Over the past decade, we’ve been inundated with op-ed essays lamenting the lack of a truly urban Canadian literature. Those essays tend to cite statistics demonstrating a consistent demographic shift to urban living throughout the 20th century, and reference Ondaatje’s In the Skin of a Lion, Atwood’s early and mid-career novels, and Richler’s Montreal-set fiction as rare examples of literature documenting that national trend.
This angst is especially strong in Canada’s largest city. “Where is the Great Toronto Novel?” the columnists cry. (Most recently, Geoff Pevere in The Toronto Star.) When will the city take its place alongside Dublin, Paris, New York, and London on the world literary map?
Often missing from these opinion pieces is the acknowledgment that plenty of contemporary urban fiction is produced in Canada every year, it just goes largely ignored by the cultural gatekeepers in the media, the publishing industry, and most egregiously, the literary award juries.
Hats off, then, to Michael Helm for Cities of Refuge, an ambitious, thematically dense novel that evokes a vision of contemporary Toronto both instantly recognizable and alien.
Helm sets the bar high in the novel’s opening chapters, in which Kim Lystrander, a bright but intellectually aimless grad-school dropout, is brutally attacked on her way to a night shift at the Royal Ontario Museum, where she passes the time as a security guard. In one of the novel’s many twists, Kim attempts to escape her attacker by seeking shelter in one of Toronto’s countless construction sites, only to be beaten and thrown into the massive pit that will one day serve as a parking garage for a condo tower.
Kim is also a volunteer at a quasi-legal organization that finds shelter and under-the-table work for immigrants whose applications for refugee status have been rejected by the authorities. Kim’s position puts her in direct contact with men who may be, as they claim, escaping the persecution they faced back home or, as her father Harold suggests, fleeing terrible crimes they committed as members of paramilitary squads or drug gangs.
Harold, a professor of Latin American history who witnessed the first wave of violence and repression in Pinochet’s Chile, does not share his daughter’s unconditional compassion for refugees. He has seen the evil that men do, and as the police department’s search for Kim’s attacker founders, he becomes obsessed by the idea that his daughter was assaulted by a man she met at the refugee centre.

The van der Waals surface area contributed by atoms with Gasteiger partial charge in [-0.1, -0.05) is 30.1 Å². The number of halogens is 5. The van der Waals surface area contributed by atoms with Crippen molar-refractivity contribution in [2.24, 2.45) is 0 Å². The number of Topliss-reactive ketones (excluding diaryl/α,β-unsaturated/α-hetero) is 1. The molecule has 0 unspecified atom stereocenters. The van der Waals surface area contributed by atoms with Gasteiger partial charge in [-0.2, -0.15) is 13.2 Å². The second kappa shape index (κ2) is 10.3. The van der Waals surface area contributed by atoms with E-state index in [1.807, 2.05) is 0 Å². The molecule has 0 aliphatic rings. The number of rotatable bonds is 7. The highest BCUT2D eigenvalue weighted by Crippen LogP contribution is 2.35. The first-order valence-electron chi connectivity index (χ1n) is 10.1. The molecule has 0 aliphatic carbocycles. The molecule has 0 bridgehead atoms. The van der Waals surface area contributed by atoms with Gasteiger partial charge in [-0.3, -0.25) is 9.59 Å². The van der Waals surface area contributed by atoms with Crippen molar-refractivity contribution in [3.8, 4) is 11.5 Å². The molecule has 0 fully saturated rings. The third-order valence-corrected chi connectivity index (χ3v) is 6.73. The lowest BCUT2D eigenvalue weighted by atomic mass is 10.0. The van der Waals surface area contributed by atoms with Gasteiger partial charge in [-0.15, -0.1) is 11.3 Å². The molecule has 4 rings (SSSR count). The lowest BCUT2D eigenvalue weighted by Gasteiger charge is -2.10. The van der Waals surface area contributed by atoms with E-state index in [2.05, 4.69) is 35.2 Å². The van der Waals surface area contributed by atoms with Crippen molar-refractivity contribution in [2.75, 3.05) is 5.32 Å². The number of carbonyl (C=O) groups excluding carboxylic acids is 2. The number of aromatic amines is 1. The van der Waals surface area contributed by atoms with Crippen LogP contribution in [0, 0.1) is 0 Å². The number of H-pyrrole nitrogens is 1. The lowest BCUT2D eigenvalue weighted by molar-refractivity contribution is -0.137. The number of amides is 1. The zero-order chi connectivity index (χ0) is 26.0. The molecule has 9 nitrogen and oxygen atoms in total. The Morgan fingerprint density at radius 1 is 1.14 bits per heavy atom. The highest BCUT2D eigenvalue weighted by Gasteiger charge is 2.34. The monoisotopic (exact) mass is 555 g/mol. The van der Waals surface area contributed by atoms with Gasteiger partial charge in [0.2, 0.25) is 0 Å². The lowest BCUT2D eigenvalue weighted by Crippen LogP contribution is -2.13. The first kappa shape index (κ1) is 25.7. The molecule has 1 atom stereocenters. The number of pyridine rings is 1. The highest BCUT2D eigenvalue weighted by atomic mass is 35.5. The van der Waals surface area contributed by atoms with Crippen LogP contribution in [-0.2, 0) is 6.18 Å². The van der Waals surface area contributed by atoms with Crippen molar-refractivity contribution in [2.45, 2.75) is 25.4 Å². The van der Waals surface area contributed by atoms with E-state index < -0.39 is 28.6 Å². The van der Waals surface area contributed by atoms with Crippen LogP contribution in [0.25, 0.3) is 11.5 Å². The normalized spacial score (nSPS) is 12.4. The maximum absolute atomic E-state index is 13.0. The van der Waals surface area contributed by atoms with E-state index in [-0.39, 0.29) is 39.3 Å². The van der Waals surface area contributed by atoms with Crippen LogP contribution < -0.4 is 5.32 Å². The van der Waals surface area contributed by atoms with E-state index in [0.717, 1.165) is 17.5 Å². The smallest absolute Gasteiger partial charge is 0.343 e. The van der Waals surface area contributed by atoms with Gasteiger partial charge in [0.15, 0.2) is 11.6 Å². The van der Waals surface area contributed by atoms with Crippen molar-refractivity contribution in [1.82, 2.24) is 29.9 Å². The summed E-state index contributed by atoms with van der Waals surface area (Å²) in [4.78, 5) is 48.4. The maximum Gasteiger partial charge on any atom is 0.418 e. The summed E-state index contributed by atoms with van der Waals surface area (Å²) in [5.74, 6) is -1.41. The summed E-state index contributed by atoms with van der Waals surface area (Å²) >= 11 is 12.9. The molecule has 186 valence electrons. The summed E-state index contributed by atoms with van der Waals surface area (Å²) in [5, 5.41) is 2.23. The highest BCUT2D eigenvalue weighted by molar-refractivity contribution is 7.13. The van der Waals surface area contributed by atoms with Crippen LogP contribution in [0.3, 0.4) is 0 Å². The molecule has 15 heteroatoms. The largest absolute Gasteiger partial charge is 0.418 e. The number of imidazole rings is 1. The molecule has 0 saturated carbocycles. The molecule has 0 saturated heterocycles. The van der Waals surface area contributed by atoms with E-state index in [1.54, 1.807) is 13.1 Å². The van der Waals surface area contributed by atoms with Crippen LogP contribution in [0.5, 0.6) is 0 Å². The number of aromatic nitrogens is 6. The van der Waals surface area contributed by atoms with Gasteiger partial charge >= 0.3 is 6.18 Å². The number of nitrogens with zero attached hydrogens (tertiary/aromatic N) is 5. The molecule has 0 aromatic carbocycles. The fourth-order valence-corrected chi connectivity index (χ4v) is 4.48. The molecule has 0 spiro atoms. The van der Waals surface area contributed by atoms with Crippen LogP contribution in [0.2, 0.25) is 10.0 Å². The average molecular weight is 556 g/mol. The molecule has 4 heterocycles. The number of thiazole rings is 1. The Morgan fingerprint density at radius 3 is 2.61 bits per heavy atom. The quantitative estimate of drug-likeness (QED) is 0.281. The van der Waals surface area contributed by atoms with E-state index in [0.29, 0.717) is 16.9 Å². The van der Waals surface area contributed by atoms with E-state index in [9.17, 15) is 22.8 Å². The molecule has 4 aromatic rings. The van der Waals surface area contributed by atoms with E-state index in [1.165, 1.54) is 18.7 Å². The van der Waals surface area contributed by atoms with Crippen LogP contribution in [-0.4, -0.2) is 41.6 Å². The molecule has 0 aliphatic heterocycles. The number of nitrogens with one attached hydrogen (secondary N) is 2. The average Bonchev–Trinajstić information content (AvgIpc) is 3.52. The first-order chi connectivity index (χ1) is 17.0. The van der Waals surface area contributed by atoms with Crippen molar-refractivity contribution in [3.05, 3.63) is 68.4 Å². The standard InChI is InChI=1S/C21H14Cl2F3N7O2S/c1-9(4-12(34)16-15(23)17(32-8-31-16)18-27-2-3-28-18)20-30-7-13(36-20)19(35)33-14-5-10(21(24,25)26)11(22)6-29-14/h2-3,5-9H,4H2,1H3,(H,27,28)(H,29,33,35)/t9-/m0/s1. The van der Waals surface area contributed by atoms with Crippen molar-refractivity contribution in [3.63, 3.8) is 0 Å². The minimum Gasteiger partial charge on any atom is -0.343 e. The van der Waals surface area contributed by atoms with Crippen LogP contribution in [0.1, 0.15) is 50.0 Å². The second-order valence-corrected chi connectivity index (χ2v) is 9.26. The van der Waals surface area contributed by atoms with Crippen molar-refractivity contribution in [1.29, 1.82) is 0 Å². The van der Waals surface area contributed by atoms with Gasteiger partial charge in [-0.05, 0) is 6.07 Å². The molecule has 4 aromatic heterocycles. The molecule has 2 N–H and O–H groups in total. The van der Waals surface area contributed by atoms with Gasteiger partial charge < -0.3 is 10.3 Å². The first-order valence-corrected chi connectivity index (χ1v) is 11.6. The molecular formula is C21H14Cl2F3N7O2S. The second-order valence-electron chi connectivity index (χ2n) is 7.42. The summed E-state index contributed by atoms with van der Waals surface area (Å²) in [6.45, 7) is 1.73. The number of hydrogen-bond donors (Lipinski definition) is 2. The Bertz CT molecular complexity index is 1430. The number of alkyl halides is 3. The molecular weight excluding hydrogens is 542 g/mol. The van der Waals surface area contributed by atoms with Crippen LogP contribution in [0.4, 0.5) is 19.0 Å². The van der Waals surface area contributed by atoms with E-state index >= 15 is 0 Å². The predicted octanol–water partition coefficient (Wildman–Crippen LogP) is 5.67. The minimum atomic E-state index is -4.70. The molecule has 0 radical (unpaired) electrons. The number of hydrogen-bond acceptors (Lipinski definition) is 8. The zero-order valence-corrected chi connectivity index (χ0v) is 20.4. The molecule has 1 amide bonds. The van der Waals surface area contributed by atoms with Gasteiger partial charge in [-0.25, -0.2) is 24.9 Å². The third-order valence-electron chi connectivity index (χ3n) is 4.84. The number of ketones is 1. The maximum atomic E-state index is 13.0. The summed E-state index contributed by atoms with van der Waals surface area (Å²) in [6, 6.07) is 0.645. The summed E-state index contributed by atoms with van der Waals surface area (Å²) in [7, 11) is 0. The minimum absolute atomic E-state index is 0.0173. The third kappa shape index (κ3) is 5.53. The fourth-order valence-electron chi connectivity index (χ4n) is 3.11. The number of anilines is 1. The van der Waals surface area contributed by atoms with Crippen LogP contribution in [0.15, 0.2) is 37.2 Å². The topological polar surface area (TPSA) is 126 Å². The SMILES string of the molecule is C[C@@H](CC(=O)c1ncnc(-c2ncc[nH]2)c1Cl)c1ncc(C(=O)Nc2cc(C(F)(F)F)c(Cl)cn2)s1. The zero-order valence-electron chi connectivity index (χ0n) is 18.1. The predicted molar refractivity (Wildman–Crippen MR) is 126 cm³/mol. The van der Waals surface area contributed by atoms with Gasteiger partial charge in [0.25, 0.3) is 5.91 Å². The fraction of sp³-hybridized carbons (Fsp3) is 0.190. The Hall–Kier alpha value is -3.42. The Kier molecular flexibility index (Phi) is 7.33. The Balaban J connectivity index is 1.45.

Kim revisits that dreadful night in her memory again and again and questions her hidden motivations for leaving herself so vulnerable to attack. Why did she head down a dark, quiet street instead of taking the better-lit main road? Had she subconsciously brought the attack upon herself by working at the refugee centre? “[A]s an open host, constantly aware of her privilege…. She would not have thought that the guilt determined her actions, certainly not her life choices. But just maybe, one night, the work she did in this place had made her take a risk.”
Kim also begins to question her father’s motivations for imposing himself so bluntly into her healing process. Harold has been a largely absent and careless father, and Kim suspects that his need to find her attacker may be linked to his time in Chile, a period he has never spoken about.
Kim and Harold’s investigations draw the reader into Toronto’s intersecting worlds of refugees, immigrants, activists, artists, church workers, academics, police officers, and shady employers, exposing a largely invisible city within the city’s official boundaries.
Helm is especially good at capturing the moral and ideological contortions of idealists confronted with the gap separating their own privileged lives from the downward trajectories of the people they have pledged to help. He also explores the boundaries separating Toronto’s many ethnic groups without romanticizing or demonizing any of them.
However, Helm occasionally falls prey to a malaise common to Canadian novelists: the compulsion to underscore his themes with ponderous, poetic images and sections of overt philosophizing, à la Ondaatje and Anne Michaels. For instance, it’s hard to imagine a woman in the early stages of recovery from a brutal attack experiencing the following epiphany: “There’s a sound the earth makes in its transit, a streaming without music or echo, not coloured or pleasing or solemn or one thing so much like another. If god speaks to us in murmurs, she heard them.”
Also, cutting 50 or so pages would have clarified and dramatized the novel’s conflicts, themes, and characters far more than the frequent passages of internal monologue, reflection, exposition, back story, and authorial commentary book-ending so many of the powerful scenes.
Nevertheless, the novel’s intellectual and thematic breadth push Helm into the front ranks of Canadian novelists. Cities of Refuge also provides us with yet another example of that rare bird, the contemporary Canadian urban novel.